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C.D. Wright seems of a particular and rare kind of writer – not unlike Wallace Stevens or Thomas Pynchon in this respect, if very much unlike them in most others – in that she has attained a considerably great level of renown and eminence in and around her field – while still, as these things have it, remaining under-read – within which there exist two primary camps: one of ardent followers who greets each new poem and collection of hers as a singularly thrilling event, and another who doesn't see what all the fuss is about.  Few disregard her work entirely; most fall fairly neatly into either of these two groups.

I would hope that the following recordings may lead those of the latter persuasion closer toward the former.  Her reading voice is clear, crisp, funny, and entirely wonderful; it seems that her work couldn't be read any other way, and it may redirect those who are yet unpersuaded by her work to return to her poems with her voice and approach in mind.  I certainly now hear her voice whenever I read any of her poems, and I'm the much better off for it, attempting to imagine her unexpected and invariably revealing vocal interpretations of her own work.  Here she is reading 1998's terrific Deepstep Come Shining in its entirety; for those with less time at hand, check out her less-than-two-minute reading of Why Ralph Refuses to Dance, from her great 1991 collection String Light.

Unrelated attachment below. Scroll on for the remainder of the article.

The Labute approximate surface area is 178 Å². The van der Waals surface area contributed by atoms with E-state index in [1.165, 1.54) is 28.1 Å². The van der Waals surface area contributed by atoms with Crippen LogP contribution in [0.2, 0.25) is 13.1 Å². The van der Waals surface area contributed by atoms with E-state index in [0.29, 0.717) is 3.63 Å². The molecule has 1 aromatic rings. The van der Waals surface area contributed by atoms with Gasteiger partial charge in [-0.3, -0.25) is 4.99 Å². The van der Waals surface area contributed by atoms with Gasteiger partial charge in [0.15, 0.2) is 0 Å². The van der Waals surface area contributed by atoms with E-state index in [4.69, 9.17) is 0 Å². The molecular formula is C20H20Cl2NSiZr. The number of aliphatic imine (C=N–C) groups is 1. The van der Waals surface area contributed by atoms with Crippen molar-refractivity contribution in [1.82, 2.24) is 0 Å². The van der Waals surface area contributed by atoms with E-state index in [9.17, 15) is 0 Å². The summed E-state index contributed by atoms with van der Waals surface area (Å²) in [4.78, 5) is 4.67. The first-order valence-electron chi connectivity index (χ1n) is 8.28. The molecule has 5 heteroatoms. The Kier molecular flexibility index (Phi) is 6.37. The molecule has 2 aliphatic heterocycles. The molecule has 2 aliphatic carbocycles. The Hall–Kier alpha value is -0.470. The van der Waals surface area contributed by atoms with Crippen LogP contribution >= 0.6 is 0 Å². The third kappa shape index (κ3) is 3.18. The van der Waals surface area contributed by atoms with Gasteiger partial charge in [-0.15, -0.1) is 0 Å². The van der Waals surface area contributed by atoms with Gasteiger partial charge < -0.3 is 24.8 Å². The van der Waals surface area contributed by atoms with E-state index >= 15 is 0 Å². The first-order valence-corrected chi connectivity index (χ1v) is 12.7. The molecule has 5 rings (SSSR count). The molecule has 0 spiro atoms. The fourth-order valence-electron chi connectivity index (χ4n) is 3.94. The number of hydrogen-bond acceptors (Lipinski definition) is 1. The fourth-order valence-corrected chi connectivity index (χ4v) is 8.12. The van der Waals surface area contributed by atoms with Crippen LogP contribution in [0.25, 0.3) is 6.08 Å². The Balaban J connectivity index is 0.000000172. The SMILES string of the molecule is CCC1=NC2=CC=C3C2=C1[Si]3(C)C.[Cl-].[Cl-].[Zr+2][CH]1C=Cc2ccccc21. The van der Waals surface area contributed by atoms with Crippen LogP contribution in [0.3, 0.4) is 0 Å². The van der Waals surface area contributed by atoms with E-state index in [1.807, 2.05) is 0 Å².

Wright was also interviewed by Leonard Schwartz on his show Cross Cultural Poetics, which is well worth a browse at the very least; the program, in which poet C.S. Giscombe is also interviewed, may be listened to by clicking here.

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C.D. Wright